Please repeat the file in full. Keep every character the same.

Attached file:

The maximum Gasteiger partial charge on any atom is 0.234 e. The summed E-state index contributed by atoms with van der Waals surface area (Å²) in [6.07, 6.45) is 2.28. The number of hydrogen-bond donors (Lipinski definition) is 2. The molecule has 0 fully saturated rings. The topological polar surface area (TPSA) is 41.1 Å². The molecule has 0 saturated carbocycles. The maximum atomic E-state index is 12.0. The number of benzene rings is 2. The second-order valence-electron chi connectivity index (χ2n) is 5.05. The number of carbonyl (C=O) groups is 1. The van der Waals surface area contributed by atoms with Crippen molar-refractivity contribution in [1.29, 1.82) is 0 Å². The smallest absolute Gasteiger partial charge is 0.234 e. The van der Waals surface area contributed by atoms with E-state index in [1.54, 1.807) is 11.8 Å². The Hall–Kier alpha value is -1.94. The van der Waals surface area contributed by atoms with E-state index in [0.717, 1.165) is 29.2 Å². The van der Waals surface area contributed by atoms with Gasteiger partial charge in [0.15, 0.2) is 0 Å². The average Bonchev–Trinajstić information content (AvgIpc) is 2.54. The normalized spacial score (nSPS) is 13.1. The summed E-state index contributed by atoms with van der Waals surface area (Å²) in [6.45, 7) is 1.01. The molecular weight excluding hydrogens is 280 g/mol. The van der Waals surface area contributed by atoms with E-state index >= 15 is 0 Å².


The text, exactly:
The maximum Gasteiger partial charge on any atom is 0.234 e. The summed E-state index contributed by atoms with van der Waals surface area (Å²) in [6.07, 6.45) is 2.28. The number of hydrogen-bond donors (Lipinski definition) is 2. The molecule has 0 fully saturated rings. The topological polar surface area (TPSA) is 41.1 Å². The molecule has 0 saturated carbocycles. The maximum atomic E-state index is 12.0. The number of benzene rings is 2. The second-order valence-electron chi connectivity index (χ2n) is 5.05. The number of carbonyl (C=O) groups is 1. The van der Waals surface area contributed by atoms with Crippen molar-refractivity contribution in [1.29, 1.82) is 0 Å². The smallest absolute Gasteiger partial charge is 0.234 e. The van der Waals surface area contributed by atoms with E-state index in [1.54, 1.807) is 11.8 Å². The Hall–Kier alpha value is -1.94. The van der Waals surface area contributed by atoms with E-state index in [0.717, 1.165) is 29.2 Å². The van der Waals surface area contributed by atoms with Gasteiger partial charge in [0.15, 0.2) is 0 Å². The average Bonchev–Trinajstić information content (AvgIpc) is 2.54. The normalized spacial score (nSPS) is 13.1. The summed E-state index contributed by atoms with van der Waals surface area (Å²) in [6.45, 7) is 1.01. The molecular weight excluding hydrogens is 280 g/mol. The van der Waals surface area contributed by atoms with E-state index >= 15 is 0 Å².